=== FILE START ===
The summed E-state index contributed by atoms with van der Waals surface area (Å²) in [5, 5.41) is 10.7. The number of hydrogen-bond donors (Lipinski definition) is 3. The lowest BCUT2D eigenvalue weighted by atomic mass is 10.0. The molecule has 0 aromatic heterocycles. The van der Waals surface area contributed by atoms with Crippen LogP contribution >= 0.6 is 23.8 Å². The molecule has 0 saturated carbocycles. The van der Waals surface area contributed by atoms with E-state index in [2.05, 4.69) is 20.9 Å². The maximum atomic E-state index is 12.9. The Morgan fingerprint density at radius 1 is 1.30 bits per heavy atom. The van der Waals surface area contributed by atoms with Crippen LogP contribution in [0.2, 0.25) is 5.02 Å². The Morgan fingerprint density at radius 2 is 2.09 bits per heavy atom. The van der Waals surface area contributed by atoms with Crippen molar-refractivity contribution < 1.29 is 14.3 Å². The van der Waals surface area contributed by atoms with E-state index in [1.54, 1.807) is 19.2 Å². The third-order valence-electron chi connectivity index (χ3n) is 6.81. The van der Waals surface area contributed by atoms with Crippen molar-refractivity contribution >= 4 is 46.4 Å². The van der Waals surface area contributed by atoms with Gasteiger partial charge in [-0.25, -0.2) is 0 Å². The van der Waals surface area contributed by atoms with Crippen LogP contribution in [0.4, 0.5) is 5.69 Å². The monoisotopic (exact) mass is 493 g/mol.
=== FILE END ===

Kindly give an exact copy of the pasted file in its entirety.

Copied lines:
The summed E-state index contributed by atoms with van der Waals surface area (Å²) in [5, 5.41) is 10.7. The number of hydrogen-bond donors (Lipinski definition) is 3. The lowest BCUT2D eigenvalue weighted by atomic mass is 10.0. The molecule has 0 aromatic heterocycles. The van der Waals surface area contributed by atoms with Crippen LogP contribution >= 0.6 is 23.8 Å². The molecule has 0 saturated carbocycles. The van der Waals surface area contributed by atoms with E-state index in [2.05, 4.69) is 20.9 Å². The maximum atomic E-state index is 12.9. The Morgan fingerprint density at radius 1 is 1.30 bits per heavy atom. The van der Waals surface area contributed by atoms with Crippen LogP contribution in [0.2, 0.25) is 5.02 Å². The Morgan fingerprint density at radius 2 is 2.09 bits per heavy atom. The van der Waals surface area contributed by atoms with Crippen molar-refractivity contribution < 1.29 is 14.3 Å². The van der Waals surface area contributed by atoms with E-state index in [1.54, 1.807) is 19.2 Å². The third-order valence-electron chi connectivity index (χ3n) is 6.81. The van der Waals surface area contributed by atoms with Crippen molar-refractivity contribution >= 4 is 46.4 Å². The van der Waals surface area contributed by atoms with Gasteiger partial charge in [-0.25, -0.2) is 0 Å². The van der Waals surface area contributed by atoms with Crippen LogP contribution in [0.4, 0.5) is 5.69 Å². The monoisotopic (exact) mass is 493 g/mol.